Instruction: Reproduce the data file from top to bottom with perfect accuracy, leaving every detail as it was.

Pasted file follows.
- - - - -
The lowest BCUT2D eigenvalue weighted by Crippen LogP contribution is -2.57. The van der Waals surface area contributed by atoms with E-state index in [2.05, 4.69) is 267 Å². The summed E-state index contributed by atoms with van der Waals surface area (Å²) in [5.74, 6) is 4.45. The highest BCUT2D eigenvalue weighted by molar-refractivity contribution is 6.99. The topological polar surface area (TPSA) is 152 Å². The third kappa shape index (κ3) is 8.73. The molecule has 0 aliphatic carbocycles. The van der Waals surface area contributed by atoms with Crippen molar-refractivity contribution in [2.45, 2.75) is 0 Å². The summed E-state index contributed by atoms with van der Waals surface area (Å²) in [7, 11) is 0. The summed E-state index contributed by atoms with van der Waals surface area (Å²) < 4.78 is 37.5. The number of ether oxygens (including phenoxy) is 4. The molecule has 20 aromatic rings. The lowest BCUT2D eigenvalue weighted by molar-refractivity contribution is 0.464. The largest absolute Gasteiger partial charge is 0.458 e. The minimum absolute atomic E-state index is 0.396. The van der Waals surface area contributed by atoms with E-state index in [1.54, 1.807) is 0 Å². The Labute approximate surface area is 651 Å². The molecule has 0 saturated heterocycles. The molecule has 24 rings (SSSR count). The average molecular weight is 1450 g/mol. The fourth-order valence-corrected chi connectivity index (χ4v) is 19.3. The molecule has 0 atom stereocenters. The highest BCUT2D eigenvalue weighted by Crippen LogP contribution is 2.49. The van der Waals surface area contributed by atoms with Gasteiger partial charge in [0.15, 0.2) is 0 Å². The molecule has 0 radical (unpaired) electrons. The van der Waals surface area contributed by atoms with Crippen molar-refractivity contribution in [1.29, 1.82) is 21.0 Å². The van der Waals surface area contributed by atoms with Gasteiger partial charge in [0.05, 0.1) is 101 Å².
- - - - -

The lowest BCUT2D eigenvalue weighted by Crippen LogP contribution is -2.57. The van der Waals surface area contributed by atoms with E-state index in [2.05, 4.69) is 267 Å². The summed E-state index contributed by atoms with van der Waals surface area (Å²) in [5.74, 6) is 4.45. The highest BCUT2D eigenvalue weighted by molar-refractivity contribution is 6.99. The topological polar surface area (TPSA) is 152 Å². The third kappa shape index (κ3) is 8.73. The molecule has 0 aliphatic carbocycles. The van der Waals surface area contributed by atoms with Crippen molar-refractivity contribution in [2.45, 2.75) is 0 Å². The summed E-state index contributed by atoms with van der Waals surface area (Å²) in [7, 11) is 0. The summed E-state index contributed by atoms with van der Waals surface area (Å²) < 4.78 is 37.5. The number of ether oxygens (including phenoxy) is 4. The molecule has 20 aromatic rings. The lowest BCUT2D eigenvalue weighted by molar-refractivity contribution is 0.464. The largest absolute Gasteiger partial charge is 0.458 e. The minimum absolute atomic E-state index is 0.396. The van der Waals surface area contributed by atoms with E-state index in [1.54, 1.807) is 0 Å². The Labute approximate surface area is 651 Å². The molecule has 0 saturated heterocycles. The molecule has 24 rings (SSSR count). The average molecular weight is 1450 g/mol. The fourth-order valence-corrected chi connectivity index (χ4v) is 19.3. The molecule has 0 atom stereocenters. The highest BCUT2D eigenvalue weighted by Crippen LogP contribution is 2.49. The van der Waals surface area contributed by atoms with Gasteiger partial charge in [0.15, 0.2) is 0 Å². The molecule has 0 radical (unpaired) electrons. The van der Waals surface area contributed by atoms with Crippen molar-refractivity contribution in [1.29, 1.82) is 21.0 Å². The van der Waals surface area contributed by atoms with Gasteiger partial charge in [0.05, 0.1) is 101 Å².